Turtle_Racing1There are times when the burdens of life are incredibly heavy.  When I experience these times in my personal life, I’m reminded of Hebrews 12:1-3: “Let us run with endurance the race that is set before us.”

Heartache, sickness, and grief can present circumstances that are difficult to endure. While these hurdles may slow you down to the pace of the turtle, don’t let them sideline you:  Finish the race.

To finish the race:

  • Consistently engage in “cross” training by walking in step with Jesus.
  • Focus on your goal.
  • Keep your eyes focused on the next step and not the hurdle three steps in front of you.

When troubles and trials come into your life, do you see just the mountain, or do you also consider the Creator of the mountain? When the storms of life shake you at your core, do you see just the storm or do you also see the rainbow? When you feel trapped and think there is no escape, do you hear the roaring lions or do you feel the presence of Daniel’s angels?

When it comes to endurance, you don’t have to walk alone.  Jesus extends an invitation to walk with Him, and He offers to help carry the load:  Are you tired? Worn out? Burned out on religion? Come to me. Get away with me and you’ll recover your life. I’ll show you how to take a real rest. Walk with me and work with me—watch how I do it. Learn the unforced rhythms of grace. I won’t lay anything heavy or ill-fitting on you. Keep company with me and you’ll learn to live freely and lightly (Matthew 11:28-30 ~The Message).

Run With A Purpose

runningAs I was driving to the coffee shop this morning, I noticed several joggers out for their morning run.  As I waved them through the intersection ahead of me, I thought of several places where Paul speaks of running.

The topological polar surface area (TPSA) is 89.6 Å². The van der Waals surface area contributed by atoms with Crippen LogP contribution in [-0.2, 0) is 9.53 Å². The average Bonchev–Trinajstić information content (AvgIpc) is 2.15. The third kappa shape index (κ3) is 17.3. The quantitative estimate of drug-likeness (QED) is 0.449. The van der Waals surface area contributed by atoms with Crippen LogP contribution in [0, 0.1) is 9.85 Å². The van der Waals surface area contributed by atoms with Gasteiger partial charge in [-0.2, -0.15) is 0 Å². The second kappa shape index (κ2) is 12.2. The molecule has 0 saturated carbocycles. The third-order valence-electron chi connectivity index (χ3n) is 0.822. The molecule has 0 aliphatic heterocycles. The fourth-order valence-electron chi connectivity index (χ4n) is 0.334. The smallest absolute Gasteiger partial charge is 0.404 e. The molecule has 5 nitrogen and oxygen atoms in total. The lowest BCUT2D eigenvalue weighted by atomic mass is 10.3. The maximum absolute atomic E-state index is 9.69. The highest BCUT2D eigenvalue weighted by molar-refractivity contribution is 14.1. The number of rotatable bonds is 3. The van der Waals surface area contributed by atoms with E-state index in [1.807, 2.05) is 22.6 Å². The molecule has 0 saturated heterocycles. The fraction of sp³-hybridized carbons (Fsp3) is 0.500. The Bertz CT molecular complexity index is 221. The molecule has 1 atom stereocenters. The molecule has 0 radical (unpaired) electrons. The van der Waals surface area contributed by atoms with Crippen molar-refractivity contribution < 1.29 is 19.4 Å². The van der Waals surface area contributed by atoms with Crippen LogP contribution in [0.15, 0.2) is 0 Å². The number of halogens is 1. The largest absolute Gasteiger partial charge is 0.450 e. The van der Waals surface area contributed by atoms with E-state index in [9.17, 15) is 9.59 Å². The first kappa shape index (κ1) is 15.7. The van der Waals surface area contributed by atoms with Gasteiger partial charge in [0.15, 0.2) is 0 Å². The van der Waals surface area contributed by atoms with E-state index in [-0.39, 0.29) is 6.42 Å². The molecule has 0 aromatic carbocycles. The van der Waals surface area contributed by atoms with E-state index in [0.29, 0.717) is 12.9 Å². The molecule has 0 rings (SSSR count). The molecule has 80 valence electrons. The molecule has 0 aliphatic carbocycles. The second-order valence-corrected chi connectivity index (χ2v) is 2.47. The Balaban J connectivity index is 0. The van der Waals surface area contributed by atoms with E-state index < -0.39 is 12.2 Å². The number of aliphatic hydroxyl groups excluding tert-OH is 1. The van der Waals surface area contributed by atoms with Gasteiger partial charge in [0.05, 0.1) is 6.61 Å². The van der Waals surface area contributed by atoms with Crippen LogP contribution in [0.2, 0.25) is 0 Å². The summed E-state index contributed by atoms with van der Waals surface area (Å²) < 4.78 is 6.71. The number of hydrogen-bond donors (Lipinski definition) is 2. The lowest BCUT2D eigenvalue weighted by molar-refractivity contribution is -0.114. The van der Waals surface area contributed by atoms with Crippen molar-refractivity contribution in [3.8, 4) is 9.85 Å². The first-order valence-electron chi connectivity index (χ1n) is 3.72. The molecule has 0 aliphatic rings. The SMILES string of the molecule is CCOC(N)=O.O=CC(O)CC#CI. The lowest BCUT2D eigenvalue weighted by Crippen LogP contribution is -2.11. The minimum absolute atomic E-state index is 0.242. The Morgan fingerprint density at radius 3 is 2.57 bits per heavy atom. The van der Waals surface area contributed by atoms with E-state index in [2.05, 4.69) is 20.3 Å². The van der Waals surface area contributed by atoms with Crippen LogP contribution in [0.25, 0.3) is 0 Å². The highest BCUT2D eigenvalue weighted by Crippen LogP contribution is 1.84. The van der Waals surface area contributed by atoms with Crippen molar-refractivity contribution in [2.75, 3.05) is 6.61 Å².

In Philippians 2:14-18, Paul said:

Do everything without grumbling and arguing, so that you may be blameless and pure, children of God who are faultless in a crooked and perverted generation, among whom you shine like stars in the world.  Hold firmly to the message of life. Then I can boast in the day of Christ that I didn’t run or labor for nothing.  But even if I am poured out as a drink offering on the sacrifice and service of your faith, I am glad and rejoice with all of you.  In the same way you should also be glad and rejoice with me

After I read the verses above, I was left with a few questions:

  • What am I running from?

I Timothy 6:10-11:  For the love of money is a root of all kinds of evil, and by craving it, some have wandered away from the faith and pierced themselves with many pains. But you, man of God, run from these things, and pursue righteousness, godliness, faith, love, endurance, and gentleness.

  • What is my goal in running?

I Corinthians 9: 24-25: Don’t you know that the runners in a stadium all race, but only one receives the prize? Run in such a way to win the prize.  Now everyone who competes exercises self-control in everything. However, they do it to receive a crown that will fade away, but we a crown that will never fade away.

  • Why am I running?

Hebrews 12:1:  Let us lay aside every weight and the sin that so easily ensnares us. Let us run with endurance the race that lies before us.

The secret of life’s race is found in Isaiah 40:31:  Those who keep waiting for the Lord will renew their strength. Then they’ll soar on wings like eagles; they’ll run and not grow weary; they’ll walk and not grow tired (ISV).”